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With passage of House Bill 3055 (the Water For 2060 Act) in 2012, Oklahoma became the first state in the nation to establish a bold, statewide goal of consuming no more fresh water in 2060 than is consumed today. The OWRB has partnered with the U.S. Army Corps of Engineers to begin preliminary work required to support the new Water for 2060 Advisory Council, chaired by OWRB Executive Director, J.D. Strong.
Water for 2060 Advisory Council
The fifteen members of the Water for 2060 Advisory Council are charged with studying and recommending appropriate water conservation practices, incentives, and educational programs to moderate statewide water usage while preserving Oklahoma’s population growth and economic development goals. The Council's final report of findings and recommendations will be submitted to the Governor, Speaker of the House, and President Pro Tempore by late 2015.
As one of its eight Priority Recommendations, the Oklahoma Comprehensive Water Plan (OCWP) advocates incentives and voluntary initiatives that strive to maintain statewide fresh water use at current (2012) levels through 2060:
For the 2012 OCWP Update, various conservation scenarios were analyzed to reduce water demand and thus mitigate the degree of projected water deficits in Oklahoma. The analysis targeted the state’s two largest water use sectors, Municipal and Industrial (M&I) and Crop Irrigation, which together account for about 72 percent of the overall current (2010) statewide water demand. The study contemplated both “moderate” (Scenario I) and “substantially expanded” (Scenario II) levels of conservation, collectively summarized below:
Analysis results indicate that full implementation of moderate conservation would reduce 2060 water demands to levels approaching those forecasted for 2020. Additionally, full implementation of substantially expanded conservation, or at least some of its components, would result in facilitation of the ambitious conservation goal set forth in the OCWP. In most basins, managing water demand through conservation activities was shown to be equally effective in reducing or eliminating gaps or storage depletions, particularly in alluvial aquifers. More specifically, moderate conservation could reduce surface water gaps statewide by 25% and reduce the number of basins with projected surface water gaps from 55 to 42; reduce alluvial groundwater depletions by 32% (from 63 basins to 51); and reduce bedrock groundwater depletions by 15% (from 34 basins to 26).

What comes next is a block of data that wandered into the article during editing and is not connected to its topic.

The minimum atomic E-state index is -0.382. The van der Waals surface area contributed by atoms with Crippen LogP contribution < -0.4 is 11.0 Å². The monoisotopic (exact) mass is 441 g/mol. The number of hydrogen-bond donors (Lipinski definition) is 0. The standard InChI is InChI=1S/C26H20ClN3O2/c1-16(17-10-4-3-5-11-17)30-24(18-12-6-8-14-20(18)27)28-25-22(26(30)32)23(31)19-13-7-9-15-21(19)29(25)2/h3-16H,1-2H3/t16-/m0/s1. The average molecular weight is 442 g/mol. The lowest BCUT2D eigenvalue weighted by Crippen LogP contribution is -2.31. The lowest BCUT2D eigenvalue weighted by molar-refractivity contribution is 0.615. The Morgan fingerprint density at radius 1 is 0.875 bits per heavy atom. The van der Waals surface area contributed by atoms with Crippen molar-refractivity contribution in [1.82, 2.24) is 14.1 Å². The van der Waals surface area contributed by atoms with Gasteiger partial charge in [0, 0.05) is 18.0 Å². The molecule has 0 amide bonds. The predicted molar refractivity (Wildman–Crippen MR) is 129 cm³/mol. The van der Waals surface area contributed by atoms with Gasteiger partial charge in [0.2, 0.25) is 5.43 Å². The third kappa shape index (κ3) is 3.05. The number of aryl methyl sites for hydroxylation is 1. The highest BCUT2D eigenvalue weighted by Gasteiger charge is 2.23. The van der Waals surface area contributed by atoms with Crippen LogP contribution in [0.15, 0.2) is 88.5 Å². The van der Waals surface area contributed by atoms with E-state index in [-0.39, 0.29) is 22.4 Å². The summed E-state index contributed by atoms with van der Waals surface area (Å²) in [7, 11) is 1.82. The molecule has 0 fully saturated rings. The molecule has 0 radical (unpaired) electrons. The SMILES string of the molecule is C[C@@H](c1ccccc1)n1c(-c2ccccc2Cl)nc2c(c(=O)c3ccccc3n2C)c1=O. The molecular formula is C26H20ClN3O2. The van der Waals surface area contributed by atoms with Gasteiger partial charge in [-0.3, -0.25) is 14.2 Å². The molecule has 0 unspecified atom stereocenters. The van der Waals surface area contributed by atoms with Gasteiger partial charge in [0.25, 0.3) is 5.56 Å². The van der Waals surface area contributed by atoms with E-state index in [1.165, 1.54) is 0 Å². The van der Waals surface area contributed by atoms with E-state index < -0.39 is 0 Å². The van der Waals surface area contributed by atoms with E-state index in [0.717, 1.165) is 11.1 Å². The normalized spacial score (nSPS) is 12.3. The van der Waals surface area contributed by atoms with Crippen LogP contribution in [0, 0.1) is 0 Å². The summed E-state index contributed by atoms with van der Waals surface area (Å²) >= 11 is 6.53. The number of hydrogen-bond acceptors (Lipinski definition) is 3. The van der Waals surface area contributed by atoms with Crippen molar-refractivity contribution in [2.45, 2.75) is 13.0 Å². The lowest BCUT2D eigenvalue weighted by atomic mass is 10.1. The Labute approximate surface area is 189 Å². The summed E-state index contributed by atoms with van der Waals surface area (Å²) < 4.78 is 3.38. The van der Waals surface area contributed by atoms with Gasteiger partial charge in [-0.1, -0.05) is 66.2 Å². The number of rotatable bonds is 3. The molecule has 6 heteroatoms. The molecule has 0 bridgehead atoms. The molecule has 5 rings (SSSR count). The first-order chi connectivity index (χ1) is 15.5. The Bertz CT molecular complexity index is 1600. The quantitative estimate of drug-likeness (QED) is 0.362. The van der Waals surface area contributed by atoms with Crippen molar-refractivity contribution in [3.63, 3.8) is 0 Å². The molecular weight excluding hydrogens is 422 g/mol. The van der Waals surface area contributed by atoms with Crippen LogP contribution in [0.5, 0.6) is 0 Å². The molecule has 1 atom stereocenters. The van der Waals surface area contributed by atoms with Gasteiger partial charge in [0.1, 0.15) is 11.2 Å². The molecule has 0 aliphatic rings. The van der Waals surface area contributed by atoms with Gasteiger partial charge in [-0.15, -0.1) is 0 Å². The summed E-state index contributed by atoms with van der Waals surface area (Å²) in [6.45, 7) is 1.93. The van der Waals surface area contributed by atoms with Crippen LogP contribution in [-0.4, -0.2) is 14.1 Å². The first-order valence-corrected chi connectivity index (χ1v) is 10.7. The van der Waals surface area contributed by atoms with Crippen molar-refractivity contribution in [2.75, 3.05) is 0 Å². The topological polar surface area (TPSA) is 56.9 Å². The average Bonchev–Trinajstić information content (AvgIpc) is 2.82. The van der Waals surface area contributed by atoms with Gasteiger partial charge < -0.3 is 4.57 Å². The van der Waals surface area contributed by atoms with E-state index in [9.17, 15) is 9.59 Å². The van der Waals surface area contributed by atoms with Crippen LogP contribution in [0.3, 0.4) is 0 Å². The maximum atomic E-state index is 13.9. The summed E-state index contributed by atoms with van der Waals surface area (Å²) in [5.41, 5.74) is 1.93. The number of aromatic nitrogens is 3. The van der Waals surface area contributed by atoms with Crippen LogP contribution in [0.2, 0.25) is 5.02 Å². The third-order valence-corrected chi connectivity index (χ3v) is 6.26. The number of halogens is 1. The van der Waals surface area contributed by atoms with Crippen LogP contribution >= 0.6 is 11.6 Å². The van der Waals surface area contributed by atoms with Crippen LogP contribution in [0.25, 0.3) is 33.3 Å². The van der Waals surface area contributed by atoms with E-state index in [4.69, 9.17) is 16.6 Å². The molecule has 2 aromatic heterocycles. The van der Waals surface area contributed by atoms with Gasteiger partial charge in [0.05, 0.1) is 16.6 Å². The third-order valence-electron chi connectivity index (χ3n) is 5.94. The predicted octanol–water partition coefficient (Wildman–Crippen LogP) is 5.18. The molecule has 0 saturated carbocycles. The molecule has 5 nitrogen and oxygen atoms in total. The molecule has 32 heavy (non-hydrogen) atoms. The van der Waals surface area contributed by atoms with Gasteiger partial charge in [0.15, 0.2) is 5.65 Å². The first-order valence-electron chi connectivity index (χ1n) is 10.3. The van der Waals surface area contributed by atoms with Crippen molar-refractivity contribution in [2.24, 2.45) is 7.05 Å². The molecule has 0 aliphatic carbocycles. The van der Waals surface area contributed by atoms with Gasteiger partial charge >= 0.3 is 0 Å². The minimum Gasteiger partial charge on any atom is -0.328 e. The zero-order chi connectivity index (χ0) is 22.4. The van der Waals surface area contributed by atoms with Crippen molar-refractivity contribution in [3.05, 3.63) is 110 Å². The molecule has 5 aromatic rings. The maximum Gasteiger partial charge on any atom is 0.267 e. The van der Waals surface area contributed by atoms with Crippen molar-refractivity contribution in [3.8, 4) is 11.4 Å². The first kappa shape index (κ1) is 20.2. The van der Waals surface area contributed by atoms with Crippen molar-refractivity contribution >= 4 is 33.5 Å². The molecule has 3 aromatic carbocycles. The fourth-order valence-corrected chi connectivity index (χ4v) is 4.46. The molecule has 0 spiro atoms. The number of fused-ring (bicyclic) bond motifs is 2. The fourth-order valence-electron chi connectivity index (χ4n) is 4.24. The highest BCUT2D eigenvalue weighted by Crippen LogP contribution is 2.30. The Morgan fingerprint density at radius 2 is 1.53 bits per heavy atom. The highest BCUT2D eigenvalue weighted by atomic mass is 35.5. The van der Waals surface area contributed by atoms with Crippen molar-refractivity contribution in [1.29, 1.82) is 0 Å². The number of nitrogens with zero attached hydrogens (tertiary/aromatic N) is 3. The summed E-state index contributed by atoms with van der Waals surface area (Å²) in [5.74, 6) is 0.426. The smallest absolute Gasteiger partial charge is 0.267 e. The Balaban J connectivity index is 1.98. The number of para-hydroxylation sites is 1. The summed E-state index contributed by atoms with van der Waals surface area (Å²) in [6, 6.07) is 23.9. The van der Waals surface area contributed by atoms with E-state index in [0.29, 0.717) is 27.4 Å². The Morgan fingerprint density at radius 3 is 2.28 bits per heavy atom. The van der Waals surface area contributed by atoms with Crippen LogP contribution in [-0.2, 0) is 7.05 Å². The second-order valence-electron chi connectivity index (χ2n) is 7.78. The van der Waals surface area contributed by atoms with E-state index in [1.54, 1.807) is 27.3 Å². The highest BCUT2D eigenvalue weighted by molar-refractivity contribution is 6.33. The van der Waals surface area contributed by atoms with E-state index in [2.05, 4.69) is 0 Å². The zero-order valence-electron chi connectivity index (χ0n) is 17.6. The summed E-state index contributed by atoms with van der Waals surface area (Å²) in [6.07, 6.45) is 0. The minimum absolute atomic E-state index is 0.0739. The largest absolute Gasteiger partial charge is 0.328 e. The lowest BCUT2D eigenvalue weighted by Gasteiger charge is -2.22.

Detailed information on these conservation techniques is available in the Water Demand Forecast Report Addendum: Conservation and Climate Change. In addition to the above measures, artificial aquifer recharge projects [view report] and the expanded use/reuse of marginal quality waters [view report]–such as brackish groundwater, treated wastewater effluent, production water from oil and gas operations, and stormwater runoff–could also have significant utility in reducing future demand placed on fresh water in Oklahoma. Both options were investigated as part of the OCWP update.
Water Conservation Tips
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Page last updated: July 17, 2014